An atypical production of speech sounds characterized bySubstitutions (tool/cool, wash/watch)Omissions (sip/slip, boo/book)
This disorder may affect intelligibility.
Significant speech sound disorders impact a child’s self-esteem, peer relationships and ability to read, spell and write accurately.Slide13
What is a Language Disorder?
A language disorder is impaired comprehension, and or use of spoken, written and/or other symbol systems.The disorder may involve in any combinationthe form
of language (phonology, morphology, syntax);
of language (semantics); and/or
of language in communication (pragmatics/social).Slide14
What are the different types of language disorders?
Study and use of individual sound units in a language and the rules by which they are combined and recombined to create larger language units. Individual Phonemes are the unit of sound such as /s/ or /b/ , they
do not convey meaning. However, combined phonemes do alter the
meaning of words when combined (e.g., sat to bat).Slide16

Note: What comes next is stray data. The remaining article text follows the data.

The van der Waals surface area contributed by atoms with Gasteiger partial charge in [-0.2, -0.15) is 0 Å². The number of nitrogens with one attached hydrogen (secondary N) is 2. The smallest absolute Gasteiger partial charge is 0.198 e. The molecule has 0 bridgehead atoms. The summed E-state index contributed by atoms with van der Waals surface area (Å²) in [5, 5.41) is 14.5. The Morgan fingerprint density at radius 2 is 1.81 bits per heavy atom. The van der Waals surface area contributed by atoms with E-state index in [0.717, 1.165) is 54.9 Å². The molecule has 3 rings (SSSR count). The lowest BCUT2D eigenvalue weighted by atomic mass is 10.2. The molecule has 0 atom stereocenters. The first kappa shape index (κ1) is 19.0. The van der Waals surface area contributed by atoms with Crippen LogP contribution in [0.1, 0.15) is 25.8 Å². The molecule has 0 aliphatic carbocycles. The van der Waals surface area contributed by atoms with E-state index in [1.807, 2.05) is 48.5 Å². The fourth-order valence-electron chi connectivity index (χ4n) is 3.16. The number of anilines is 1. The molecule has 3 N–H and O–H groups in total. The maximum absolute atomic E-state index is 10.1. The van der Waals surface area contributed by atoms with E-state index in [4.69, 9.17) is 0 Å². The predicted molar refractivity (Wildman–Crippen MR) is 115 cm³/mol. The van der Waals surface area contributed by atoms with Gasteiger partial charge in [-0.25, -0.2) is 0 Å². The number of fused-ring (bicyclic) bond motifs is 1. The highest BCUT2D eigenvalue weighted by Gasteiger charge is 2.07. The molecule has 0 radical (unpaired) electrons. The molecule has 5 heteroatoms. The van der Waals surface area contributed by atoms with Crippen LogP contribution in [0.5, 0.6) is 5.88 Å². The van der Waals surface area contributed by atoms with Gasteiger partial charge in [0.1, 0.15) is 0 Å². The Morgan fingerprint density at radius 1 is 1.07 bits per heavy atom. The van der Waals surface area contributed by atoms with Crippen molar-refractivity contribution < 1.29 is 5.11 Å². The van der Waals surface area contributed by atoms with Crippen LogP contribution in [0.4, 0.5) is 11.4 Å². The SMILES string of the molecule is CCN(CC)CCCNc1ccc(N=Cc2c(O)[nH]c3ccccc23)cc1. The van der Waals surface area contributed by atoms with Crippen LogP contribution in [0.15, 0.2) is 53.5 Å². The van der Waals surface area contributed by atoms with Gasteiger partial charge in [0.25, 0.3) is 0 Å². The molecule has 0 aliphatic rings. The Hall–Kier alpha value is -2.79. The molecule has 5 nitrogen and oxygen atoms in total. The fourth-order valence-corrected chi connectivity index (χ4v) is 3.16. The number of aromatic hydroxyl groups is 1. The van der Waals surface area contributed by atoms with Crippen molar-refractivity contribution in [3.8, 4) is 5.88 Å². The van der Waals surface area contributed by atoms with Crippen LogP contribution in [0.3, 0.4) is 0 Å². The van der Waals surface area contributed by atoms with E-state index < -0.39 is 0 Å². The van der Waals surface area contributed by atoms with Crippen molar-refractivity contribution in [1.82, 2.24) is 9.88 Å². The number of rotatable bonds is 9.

Frequently appear as articulation disorders.Child omits a consonant:
Child substitutes one consonant:
for rabbitDiscrimination: child hears “go get the nail” instead of mailSlide17
Study and use of morphemes, the smallest units of language that have meaning.A morpheme is a group of sounds that refers to a particular object, idea, or action.
Roots can stand alone (e.g., car, teach, tall)
Affixes are bound such as prefixes and suffixes and when attached to root words change the meaning of the words (e.g., cars, teacher, tallest)Slide18
Elementary aged: may not use appropriate inflectional endings in their speech (e.g.,“
Middle school: lack irregular past tense or irregular plurals (e.g.,
“drived for drove” or “mans for men”). Be aware of “cultural dialects”: “
, “I have two book”Slide19
Study of the rules by which words are organized into phrases or sentences in a particular language. Referred to as the grammar of the language and allows for more complex expression of thoughts and ideas by making references to past and future events.Slide20